Saturday’s letters: Florida’s foster kids deserve a bill of rights

Saturday’s letters to the editor
Published December 21 2018

As a former youth in foster care, I have experienced firsthand the care of children in our state and how our childcare systems prepare youth for the transition from foster care to adulthood. While Florida has made great changes, a report recently released by the Annie E. Casey Foundation shows our outcomes are about the same as the national average. However, we want the best, not average. This report, Fostering Youth Transitions, includes comprehensive national data explaining how young people ages 14 and older are doing as they transition from foster care into adulthood.

I am from the foster care system and am the statewide chair of Florida Youth SHINE, a group of current and former foster youth advocates across Florida. We believe that in order to have better outcomes for children, they need to be more informed and understand their rights. In order to accomplish this, we need a Bill of Rights for kids in foster care. When I was in foster care I felt like I didn’t have a voice and I didn’t know who to talk to when I needed things. For example, seeing my sister was extremely important to me, yet when I would ask for visitation I would be told no without any reason. I felt defeated and voiceless. I found out later that Florida has a law that would require regular visitation and interaction with my sister. Being armed with the knowledge about my rights and the tools to advocate for myself makes me feel confident that I am improving the system for those who are coming behind me. All foster youth deserve to know their rights, and to know about what is happening in their lives and how they can have their needs met. Florida lawmakers must consider implementing a Bill of Rights for children in care so these children can understand their rights.

Anna Zhang, Coral Springs

The author is the statewide chair of Florida Youth SHINE, a statewide youth-driven, peer-led organization that empowers current and former foster youth to become advocates for all youth in care. A native of Hillsborough County, she came into foster care at age 14, and left foster care when she turned 18.

Working here and now to curb climate change | Column, Dec. 16

Let’s take difficult steps

Many thanks to Janet Long and Susan Glickman for writing about the need to work to curb climate change, especially here in Florida. The several alliances that they reported on will help communities adapt to the changes already coming, like those from sea level rise. However, adaptation is not enough. Should we plan to raise the roads ever higher each year?

In order to actually curb climate change, we need to take some difficult steps. The first one would be to wean ourselves off burning fossil fuels. Such a change is huge, but we must do this for our children.

Well, here is a chance to take that first step. Just after Thanksgiving, five U.S. representatives, two Republicans (Francis Rooney of Florida and Brian Fitzpatrick of Pennsylvania) and three Democrats (Ted Deutch and Charlie Crist, both of Florida, and Tom Delaney of Maryland) co-sponsored the Energy Innovation and Carbon Dividend Act (HR 7173) ­— a bipartisan bill that puts a price on carbon pollution and returns the money to the American people. Their plan is effective, reducing carbon emissions by 40 percent in 12 years; good for the U.S. economy, adding over 2 million jobs in 10 years, and good both for people’s health with cleaner air and for their finances with the revenue returned to them monthly.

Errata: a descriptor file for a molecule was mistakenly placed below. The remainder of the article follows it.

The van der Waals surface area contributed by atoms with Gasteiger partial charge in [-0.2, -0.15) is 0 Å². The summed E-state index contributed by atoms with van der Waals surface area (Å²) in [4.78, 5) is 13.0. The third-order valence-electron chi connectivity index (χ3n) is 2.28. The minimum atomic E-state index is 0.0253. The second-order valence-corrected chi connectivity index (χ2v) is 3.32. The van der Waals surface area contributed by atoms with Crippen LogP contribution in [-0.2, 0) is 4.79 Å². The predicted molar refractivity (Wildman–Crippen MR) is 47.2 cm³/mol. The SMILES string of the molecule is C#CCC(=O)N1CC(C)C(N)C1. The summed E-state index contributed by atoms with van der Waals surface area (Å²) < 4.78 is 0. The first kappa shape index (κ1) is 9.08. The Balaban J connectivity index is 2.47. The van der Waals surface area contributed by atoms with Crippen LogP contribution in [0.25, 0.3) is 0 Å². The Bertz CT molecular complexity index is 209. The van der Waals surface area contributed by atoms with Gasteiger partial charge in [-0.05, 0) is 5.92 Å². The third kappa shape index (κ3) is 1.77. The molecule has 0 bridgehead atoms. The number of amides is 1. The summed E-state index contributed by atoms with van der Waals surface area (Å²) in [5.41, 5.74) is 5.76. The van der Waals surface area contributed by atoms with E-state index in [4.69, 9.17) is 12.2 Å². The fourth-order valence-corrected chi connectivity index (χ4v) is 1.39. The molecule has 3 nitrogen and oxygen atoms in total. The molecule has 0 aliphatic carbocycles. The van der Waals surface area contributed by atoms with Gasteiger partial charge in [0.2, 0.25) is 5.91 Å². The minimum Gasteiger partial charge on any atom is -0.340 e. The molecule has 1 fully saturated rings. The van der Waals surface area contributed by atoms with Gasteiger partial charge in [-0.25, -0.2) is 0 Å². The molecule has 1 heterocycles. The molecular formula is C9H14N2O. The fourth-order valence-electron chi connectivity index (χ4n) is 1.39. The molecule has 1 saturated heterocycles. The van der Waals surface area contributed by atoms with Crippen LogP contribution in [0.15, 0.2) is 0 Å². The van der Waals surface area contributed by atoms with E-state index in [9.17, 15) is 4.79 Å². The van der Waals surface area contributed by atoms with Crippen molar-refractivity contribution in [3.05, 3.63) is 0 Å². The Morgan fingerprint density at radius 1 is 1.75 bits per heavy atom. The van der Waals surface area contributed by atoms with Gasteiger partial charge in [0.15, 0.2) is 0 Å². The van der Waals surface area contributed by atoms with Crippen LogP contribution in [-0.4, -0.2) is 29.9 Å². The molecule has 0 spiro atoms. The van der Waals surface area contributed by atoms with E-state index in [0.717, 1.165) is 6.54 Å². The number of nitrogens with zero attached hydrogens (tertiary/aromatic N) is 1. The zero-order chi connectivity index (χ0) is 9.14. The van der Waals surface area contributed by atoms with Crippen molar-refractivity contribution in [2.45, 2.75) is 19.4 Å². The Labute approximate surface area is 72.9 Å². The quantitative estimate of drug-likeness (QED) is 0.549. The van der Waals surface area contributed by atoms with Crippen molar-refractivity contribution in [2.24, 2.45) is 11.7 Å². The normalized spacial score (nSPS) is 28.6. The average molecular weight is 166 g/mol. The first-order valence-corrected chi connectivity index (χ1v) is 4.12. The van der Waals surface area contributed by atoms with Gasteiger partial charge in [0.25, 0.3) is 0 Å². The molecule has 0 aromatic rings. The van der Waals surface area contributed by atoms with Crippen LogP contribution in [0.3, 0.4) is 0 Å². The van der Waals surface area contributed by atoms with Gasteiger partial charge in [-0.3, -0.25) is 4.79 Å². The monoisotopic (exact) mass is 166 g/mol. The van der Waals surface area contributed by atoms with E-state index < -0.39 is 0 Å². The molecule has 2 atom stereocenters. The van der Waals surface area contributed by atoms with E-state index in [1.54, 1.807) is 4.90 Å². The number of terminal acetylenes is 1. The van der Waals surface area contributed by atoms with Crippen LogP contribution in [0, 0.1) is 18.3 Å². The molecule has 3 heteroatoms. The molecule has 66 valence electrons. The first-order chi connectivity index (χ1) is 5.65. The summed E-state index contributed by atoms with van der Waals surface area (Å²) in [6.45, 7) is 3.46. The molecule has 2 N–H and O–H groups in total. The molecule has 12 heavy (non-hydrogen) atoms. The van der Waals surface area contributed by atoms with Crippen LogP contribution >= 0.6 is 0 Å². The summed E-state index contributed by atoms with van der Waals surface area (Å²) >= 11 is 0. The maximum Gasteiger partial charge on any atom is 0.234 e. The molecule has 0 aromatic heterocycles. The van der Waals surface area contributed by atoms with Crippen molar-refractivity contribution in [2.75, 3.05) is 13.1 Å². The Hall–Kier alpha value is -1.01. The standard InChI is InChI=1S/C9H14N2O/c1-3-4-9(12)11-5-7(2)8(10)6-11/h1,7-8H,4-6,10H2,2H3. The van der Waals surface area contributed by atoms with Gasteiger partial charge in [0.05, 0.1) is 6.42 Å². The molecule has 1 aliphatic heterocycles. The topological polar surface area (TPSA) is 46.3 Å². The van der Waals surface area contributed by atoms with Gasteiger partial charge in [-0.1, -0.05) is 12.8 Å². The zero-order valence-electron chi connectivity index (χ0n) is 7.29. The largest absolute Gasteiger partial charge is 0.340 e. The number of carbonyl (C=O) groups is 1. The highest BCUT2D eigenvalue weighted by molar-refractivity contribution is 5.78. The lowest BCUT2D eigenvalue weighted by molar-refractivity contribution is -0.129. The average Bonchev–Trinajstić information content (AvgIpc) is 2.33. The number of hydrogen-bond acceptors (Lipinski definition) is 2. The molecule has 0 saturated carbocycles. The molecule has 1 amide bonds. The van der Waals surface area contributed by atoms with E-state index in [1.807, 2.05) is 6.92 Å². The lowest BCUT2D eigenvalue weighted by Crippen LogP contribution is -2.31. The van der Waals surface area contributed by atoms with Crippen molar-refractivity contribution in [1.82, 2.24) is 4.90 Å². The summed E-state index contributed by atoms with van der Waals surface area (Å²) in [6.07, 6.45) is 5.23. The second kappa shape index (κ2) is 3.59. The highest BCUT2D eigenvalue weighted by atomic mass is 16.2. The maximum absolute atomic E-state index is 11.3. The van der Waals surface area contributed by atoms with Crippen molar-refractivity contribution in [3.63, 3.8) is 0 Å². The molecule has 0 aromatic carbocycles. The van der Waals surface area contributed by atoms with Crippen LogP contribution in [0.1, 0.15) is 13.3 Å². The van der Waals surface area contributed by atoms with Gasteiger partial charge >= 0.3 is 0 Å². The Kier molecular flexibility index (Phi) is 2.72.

Long and Glickman would like to see Tampa Bay host the 25th Conference of the Parties. HR 7173 adds another reason this makes sense. Not only will Florida be hard hit by climate change, not only are there already several alliances uniting many communities in the state in their adaptation efforts, but also, we have three of the representatives who are original co-sponsors of the first serious, bipartisan, carbon pollution bill.

Susan Darovec, Bradenton

Judge criticizes Flynn, postpones sentencing | Dec. 19

Don’t debate the obvious

The United States has a number of citizens who think there is no crime in lying to the FBI (at least when the admitted liar is Michael Flynn). They propose that when the FBI asks questions, that is entrapment.

And many people are actually taking this ludicrous claim seriously and debating it.

I guess we need all stores to post signs indicating that looting and shoplifting are illegal. Stores must stop showing their goods, because they are just trying to bait and entrap us.

Should we have a debate as to whether the moon is made of green cheese?

John Dalton, St. Petersburg

Go ahead, stir the pot | Column, Dec. 15

Talk amongst your kin

Mr. Jason LeClerc, thank you for your words of wisdom in this column. If we cannot learn to speak our minds with our family and friends, how can we learn civil discourse with others? This seems to be a terrible problem in our country, and it’s only getting worse.

Ruth Mahoney, Riverview

Ban texting while driving | Letter, Dec. 18

When pets distract drivers

Driving while holding a dog, cat or any animal should have been banned years ago. If small children have to be confined to a car seat, why not a cage for animals?

If we are going to make using a cell phone a primary offense then we need to consider other activities that cause distracted driving. Putting on make-up, eating, etc.

Every day we see it — cars swerving and encroaching on your lane. One look tells you exactly what they are doing. They are trying to let their dog part way out the window, get control of a sub sandwich or get their blush on just right.

If anyone can give a good reason not to look at all reasons for distracted driving, let’s hear it.

Barry Walker, Thonotosassa

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